City officials and parks and recreation committees are lobbying for community and University of South Dakota student support in the Nov. 4 election in an effort to make Prentis Park renovations possible by passing a measure that would allow the city to take out a $3.1 million bond for the project.
Since 2011, the city has been accumulating ideas and making plans for what first started out as an update to the pool. Jim Goblirsch, the parks and recreation director, took the position over a year ago and decided to look at the bigger picture.
In addition to the pool update, Goblirsch said Prentis Park is aged and an all around renovation is needed. Among many of the possibilities, Goblirsch mentioned plans to work on the basketball courts, add interior parking, the area around the caretaker house and sidewalks as a few of the other main issues at hand.
“It’s not an easy process to put the puzzle together,” Goblirsch said. “It’s a balancing act between what we want and what we can afford.”
The pool committee will hold a number of open houses throughout the month to be available to community members for questions. The first meeting is slated for Friday at Vermillion Light and Power from 11 a.m. to 1 p.m.
Initially in 2011, the city put together a pool committee which surveyed parts of the community to see what people would like to see included. From that process, the committee had a lot to decide from.
“I’m working with a variety of other community members to provide input to the city council about what it is that we need and would like to see, in terms of specifically the pool component,” said Shane Nordyke, a USD political science professor who is on the committee.
Nordyke was asked by John Prescott, city manager, to be part of the group after she attended an informational meeting regarding the renovation plans this summer.
Not only did Nordyke go to the meeting seeking information on the topic, but she also wanted to “be a voice of young families in Vermillion and hear about what was happening.” She has two children, ages 9 and 3, but she said the committee isn’t considering the desires of merely one age group in the planning.
“That’s one of the things we’ve tried to keep in mind in developing plans is to make sure that we’re meeting needs of all segments of the community… with the one pool design,” Nordyke said.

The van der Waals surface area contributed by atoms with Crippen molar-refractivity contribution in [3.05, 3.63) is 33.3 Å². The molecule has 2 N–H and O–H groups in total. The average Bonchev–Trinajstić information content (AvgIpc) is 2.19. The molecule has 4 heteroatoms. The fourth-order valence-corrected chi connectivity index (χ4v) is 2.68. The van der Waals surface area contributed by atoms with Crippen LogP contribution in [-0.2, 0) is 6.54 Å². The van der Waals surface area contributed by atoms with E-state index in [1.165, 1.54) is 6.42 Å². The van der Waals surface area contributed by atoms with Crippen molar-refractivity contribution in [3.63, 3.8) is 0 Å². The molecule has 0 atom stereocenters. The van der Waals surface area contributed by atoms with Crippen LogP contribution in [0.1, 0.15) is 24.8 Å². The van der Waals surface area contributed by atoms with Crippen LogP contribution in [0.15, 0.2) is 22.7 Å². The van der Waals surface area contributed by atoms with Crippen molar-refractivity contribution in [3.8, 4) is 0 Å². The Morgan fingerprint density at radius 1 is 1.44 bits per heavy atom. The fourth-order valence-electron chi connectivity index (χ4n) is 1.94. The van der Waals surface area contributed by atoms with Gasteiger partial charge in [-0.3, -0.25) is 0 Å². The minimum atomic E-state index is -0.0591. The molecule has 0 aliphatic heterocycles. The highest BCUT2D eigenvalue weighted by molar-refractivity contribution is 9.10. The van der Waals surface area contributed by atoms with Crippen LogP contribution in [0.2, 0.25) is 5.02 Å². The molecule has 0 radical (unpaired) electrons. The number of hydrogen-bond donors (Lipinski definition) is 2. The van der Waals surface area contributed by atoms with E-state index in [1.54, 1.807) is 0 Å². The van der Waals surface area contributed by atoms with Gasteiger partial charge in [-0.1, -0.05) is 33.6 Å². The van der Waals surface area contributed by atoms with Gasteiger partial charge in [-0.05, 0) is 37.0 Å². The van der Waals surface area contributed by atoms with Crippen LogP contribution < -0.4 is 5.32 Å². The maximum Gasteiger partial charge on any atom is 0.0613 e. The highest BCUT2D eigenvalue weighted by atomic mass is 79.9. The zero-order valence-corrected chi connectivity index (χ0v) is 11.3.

Junior USD student Nancy Fregoso is a member of Alpha Xi Delta, and lives across the street from Prentis Park. At home in Sioux City, Iowa, Fregoso is a frequent visitor of parks and goes to Prentis Park an average of two times a week.
Before she knew what was in the overall renovation plan, Fregoso said several ways the park could be improved is with additional parking and more activities to draw younger kids there.
“Our parks (in Sioux City) are quadruple that size,” Fregoso said. “There are also probably three parks (in Sioux City) that have water parks inside of them. That’s a great way to get kids to go there.”
After finding out what is planned to change if the Vermillion community members pass the bond in the November election, she said she was impressed with the possible progress of the park.
“What they are doing is a good step in the right direction,” Fregoso said.
Regardless of whether USD students live on or off campus, Nordyke said they are a vital part of the community.
“The students provide a diversity of ideas and perspectives that are important to the overall viability of Vermillion and the life that Vermillion has,” Nordyke said. “Vermillion wouldn’t be what it is without USD and its students here.”
Nordyke challenged students to take an active role by becoming informed, participating in movements such as the Prentis Park renovation plans, especially because they are able to bring something new to the discussion.
“I think the students play a role in helping to keep Vermillion vibrant and to think about future ideas,” she said. “That’s a really important role students play, and they should embrace that role and embrace that voice they have in the community… because they are a key component of what makes Vermillion a great place to be.”
(The Coombs family walks through Prentis Park Monday afternoon. Malachi Petersen / The Volante)